The 2011 session of the Indiana General Assembly got off to a tempestuous start last week. According to the front page of The Indianapolis Star, it took all of nine minutes for the first legislative battle to break out. The Star ran a banner headline to mark the event: "16 WEEKS OF THIS TO GO?"
In the days leading up to the session's opening, The Star editorialized about the pressing issues facing Indiana, from the need to draw up a two-year budget to reforming our antiquated township system. The Star seemed to hope that the magnitude of these issues would call forth the managerial angels of our elected officials.
This formulation was based on a flawed perception of our politics. It assumed that political differences are driven by the egos and competitive willfulness of politicians. If only these people would behave themselves, everything would be OK.
The Star's call for bipartisan cooperation also overlooked the fact that state government is now dominated by one party, the Republicans. On the one hand, you could say this represents a popular mandate but, it turns out, one hand leads to another. That other hand, Democrats, has reason to see itself as fighting for what's left of this state's standard of living.
Here's what started the ruckus last week: Republicans introduced legislation that would ban labor contracts requiring workers to pay union dues. This legislation is enthusiastically backed by the Indiana Chamber of Commerce, whose president, Kevin Brinegar, calls it "the best, most impactful, profound thing we can do to grow jobs and improve our economy."
Indiana's jobs situation is dire. Unemployment is hovering around 10 percent. And things may actually be getting worse. The Brookings Institute found that between 2007 and 2010 the percentage of Hoosiers working dropped from 63.5 percent to 57.2 percent, the sixth-biggest drop among states during that time and the largest drop among our Midwestern neighbors. We need to do something to get people working in greater numbers.
But legislation aimed at undermining unions is, in effect, blaming workers for unemployment by saying they're making too much money. I thought the idea was to encourage people to make more money, not less. Enabling workers to effectively organize creates the platform that makes bargaining for better wages and benefits possible.
Workers aren't the cause of unemployment. Nor are the wages they are paid. One study after another shows that wages and salaries in this country have basically flat-lined for the past 30 years, while the cost of housing, education and healthcare have all increased. Meanwhile, the people who own companies are doing better than ever. In their The State of Working America, Jared Bernstein and Heidi Shierholz show that in 1973 the average American CEO was paid $27 for every buck paid to a typical worker; in 2007, that disparity swelled to 275-to-1.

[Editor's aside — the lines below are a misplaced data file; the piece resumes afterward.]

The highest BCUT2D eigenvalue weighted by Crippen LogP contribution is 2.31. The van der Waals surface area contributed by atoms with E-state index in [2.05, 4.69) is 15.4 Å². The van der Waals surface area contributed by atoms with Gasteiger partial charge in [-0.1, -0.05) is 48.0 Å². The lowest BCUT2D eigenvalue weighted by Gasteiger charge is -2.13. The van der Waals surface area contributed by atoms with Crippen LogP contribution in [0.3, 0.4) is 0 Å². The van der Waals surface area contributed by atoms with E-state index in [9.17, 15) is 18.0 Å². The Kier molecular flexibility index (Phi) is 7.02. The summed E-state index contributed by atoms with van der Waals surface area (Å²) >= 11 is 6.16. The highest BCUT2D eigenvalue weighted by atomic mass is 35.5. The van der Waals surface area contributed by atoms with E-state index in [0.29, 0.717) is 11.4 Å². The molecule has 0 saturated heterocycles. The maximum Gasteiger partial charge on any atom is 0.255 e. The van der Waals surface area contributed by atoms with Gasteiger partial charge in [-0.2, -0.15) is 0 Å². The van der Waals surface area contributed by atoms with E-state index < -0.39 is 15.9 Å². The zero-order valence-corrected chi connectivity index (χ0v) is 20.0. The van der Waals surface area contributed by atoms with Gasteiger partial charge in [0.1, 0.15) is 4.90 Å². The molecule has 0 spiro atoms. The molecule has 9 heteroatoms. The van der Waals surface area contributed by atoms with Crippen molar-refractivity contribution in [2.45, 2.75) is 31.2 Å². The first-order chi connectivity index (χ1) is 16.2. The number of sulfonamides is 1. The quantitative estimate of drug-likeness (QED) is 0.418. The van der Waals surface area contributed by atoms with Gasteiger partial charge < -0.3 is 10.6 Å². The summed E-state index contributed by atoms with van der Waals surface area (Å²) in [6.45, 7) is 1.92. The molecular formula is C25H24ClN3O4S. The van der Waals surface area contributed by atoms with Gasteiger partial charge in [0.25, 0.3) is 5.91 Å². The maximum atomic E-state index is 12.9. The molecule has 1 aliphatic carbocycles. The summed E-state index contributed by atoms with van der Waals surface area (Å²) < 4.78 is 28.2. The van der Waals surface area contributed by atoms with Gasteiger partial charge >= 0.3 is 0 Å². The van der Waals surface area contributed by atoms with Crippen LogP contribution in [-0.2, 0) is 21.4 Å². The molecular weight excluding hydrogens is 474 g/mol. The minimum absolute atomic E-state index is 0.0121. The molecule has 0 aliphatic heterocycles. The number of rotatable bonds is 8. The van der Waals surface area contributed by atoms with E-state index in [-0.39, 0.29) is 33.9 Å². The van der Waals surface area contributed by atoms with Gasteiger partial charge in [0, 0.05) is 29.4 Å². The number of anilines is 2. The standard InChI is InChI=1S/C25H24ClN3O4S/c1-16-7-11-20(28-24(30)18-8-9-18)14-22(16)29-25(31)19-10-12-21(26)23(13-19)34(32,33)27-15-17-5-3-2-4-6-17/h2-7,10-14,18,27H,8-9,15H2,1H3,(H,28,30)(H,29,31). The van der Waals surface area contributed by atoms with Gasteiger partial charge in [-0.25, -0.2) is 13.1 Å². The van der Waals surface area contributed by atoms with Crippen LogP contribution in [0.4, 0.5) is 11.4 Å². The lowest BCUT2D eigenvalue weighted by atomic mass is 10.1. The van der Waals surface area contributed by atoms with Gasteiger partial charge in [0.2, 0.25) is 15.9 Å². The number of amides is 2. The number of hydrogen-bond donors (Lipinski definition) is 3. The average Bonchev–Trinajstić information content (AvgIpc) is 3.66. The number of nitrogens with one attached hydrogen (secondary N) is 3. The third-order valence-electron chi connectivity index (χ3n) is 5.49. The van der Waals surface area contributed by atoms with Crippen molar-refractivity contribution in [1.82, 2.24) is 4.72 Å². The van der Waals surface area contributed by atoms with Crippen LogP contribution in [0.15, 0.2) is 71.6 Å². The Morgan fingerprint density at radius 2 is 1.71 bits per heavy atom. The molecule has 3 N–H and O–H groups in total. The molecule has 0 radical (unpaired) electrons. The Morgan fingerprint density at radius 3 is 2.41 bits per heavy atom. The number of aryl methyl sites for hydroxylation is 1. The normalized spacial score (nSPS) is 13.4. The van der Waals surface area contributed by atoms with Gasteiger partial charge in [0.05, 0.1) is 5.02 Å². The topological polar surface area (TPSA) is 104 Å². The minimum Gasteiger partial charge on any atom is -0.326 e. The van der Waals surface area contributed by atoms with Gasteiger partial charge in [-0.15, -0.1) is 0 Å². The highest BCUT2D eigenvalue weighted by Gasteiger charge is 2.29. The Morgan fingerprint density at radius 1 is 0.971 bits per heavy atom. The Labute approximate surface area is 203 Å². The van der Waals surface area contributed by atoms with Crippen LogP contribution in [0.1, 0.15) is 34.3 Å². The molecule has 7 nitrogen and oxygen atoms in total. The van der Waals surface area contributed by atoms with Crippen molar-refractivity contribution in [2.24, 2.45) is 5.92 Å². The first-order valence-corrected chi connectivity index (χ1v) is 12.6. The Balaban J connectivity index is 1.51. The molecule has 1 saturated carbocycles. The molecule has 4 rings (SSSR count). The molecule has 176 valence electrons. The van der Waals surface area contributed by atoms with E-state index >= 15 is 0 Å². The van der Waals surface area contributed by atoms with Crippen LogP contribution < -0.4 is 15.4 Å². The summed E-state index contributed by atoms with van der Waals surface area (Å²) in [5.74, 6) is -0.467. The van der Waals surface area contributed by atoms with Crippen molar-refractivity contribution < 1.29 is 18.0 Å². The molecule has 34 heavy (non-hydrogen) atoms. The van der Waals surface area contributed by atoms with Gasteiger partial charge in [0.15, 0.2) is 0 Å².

So it's no wonder Democrats got up on their hind legs over a Republican move that would have further diminished the earning power of working Hoosiers. Far from being the "food fight" that Star reporters Mary Beth Schneider and Heather Gillers so fecklessly called it, the Democrats were responding not only to the state's unemployment situation, but to the drop experienced in our per capita incomes during the Daniels administration. As Norm Heikens reported in the IBJ, Hoosiers now earn 86 cents for every dollar earned by average Americans. That's down from 91 cents in 2004.
When you consider that Republican State Sen. Brandt Hershman is planning on filing a bill in this session aimed at cutting Indiana's corporate income tax rate – not to mention Gov. Daniels' full-speed-ahead attitude regarding the completion of the NAFTA highway, I-69, creating a straight shot from Canada to Mexico through Indiana – you have to wonder what economic success means to these guys.
For them, it seems, Indiana's future depends on how well we compete with Mexico.
Republicans, in other words, have all but admitted defeat regarding this state's economic future. Rather than using this moment to reimagine our economy – figuring out how we can use localized and organic agriculture, sustainable energy sources and the growing need for new forms of transportation and housing to reinvigorate our manufacturing base – Republicans appear to have resigned themselves (and us) to self-imposed impoverishment.
This is colonial thinking. It is based on the belief that Indiana's worth depends on what others are willing to take from us. Rather than using our collective intelligence and imagination to create attractive new forms of homegrown value, Republican proposals are based on the premise that Indiana's greatest competitive virtue is that we're a cheap date.
The biggest trouble with this approach is that we've already tried it. For generations, Indiana eased regulations, granted tax abatements and undercut public services in order to be more business-friendly. Somehow the next Silicon Valley eluded us.
As for the next 15 weeks of this General Assembly, fasten your seatbelts. It's bound to be a bumpy ride – and it needs to be.